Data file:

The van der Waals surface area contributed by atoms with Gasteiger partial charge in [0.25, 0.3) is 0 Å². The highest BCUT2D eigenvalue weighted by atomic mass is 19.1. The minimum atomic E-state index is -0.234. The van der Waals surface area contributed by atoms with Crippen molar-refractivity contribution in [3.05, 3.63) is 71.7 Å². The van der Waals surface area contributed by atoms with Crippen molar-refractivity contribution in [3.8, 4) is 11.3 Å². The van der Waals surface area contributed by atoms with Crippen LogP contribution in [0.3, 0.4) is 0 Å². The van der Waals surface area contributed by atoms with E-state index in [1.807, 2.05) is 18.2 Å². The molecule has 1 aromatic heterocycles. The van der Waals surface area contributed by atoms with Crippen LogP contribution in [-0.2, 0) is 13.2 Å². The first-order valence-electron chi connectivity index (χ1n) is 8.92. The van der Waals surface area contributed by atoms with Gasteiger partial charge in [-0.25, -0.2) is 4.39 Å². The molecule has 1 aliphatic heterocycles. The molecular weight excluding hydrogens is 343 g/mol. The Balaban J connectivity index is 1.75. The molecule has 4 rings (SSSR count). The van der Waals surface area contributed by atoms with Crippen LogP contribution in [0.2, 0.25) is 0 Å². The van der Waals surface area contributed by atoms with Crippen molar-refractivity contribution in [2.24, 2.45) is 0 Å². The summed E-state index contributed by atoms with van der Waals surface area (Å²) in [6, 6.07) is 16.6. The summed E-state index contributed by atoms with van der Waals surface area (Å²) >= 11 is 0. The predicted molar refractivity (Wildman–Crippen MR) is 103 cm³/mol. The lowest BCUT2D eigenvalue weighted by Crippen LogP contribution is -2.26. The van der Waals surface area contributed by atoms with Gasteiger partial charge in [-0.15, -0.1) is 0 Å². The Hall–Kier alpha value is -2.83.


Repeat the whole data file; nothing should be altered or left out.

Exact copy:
The van der Waals surface area contributed by atoms with Gasteiger partial charge in [0.25, 0.3) is 0 Å². The highest BCUT2D eigenvalue weighted by atomic mass is 19.1. The minimum atomic E-state index is -0.234. The van der Waals surface area contributed by atoms with Crippen molar-refractivity contribution in [3.05, 3.63) is 71.7 Å². The van der Waals surface area contributed by atoms with Crippen molar-refractivity contribution in [3.8, 4) is 11.3 Å². The van der Waals surface area contributed by atoms with Crippen LogP contribution in [0.3, 0.4) is 0 Å². The van der Waals surface area contributed by atoms with E-state index in [1.807, 2.05) is 18.2 Å². The molecule has 1 aromatic heterocycles. The van der Waals surface area contributed by atoms with Crippen LogP contribution in [-0.2, 0) is 13.2 Å². The first-order valence-electron chi connectivity index (χ1n) is 8.92. The van der Waals surface area contributed by atoms with Gasteiger partial charge in [-0.25, -0.2) is 4.39 Å². The molecule has 1 aliphatic heterocycles. The molecular weight excluding hydrogens is 343 g/mol. The Balaban J connectivity index is 1.75. The molecule has 4 rings (SSSR count). The van der Waals surface area contributed by atoms with Crippen LogP contribution in [0.2, 0.25) is 0 Å². The van der Waals surface area contributed by atoms with Crippen molar-refractivity contribution in [2.24, 2.45) is 0 Å². The summed E-state index contributed by atoms with van der Waals surface area (Å²) in [6, 6.07) is 16.6. The summed E-state index contributed by atoms with van der Waals surface area (Å²) >= 11 is 0. The predicted molar refractivity (Wildman–Crippen MR) is 103 cm³/mol. The lowest BCUT2D eigenvalue weighted by Crippen LogP contribution is -2.26. The van der Waals surface area contributed by atoms with Gasteiger partial charge in [-0.15, -0.1) is 0 Å². The Hall–Kier alpha value is -2.83.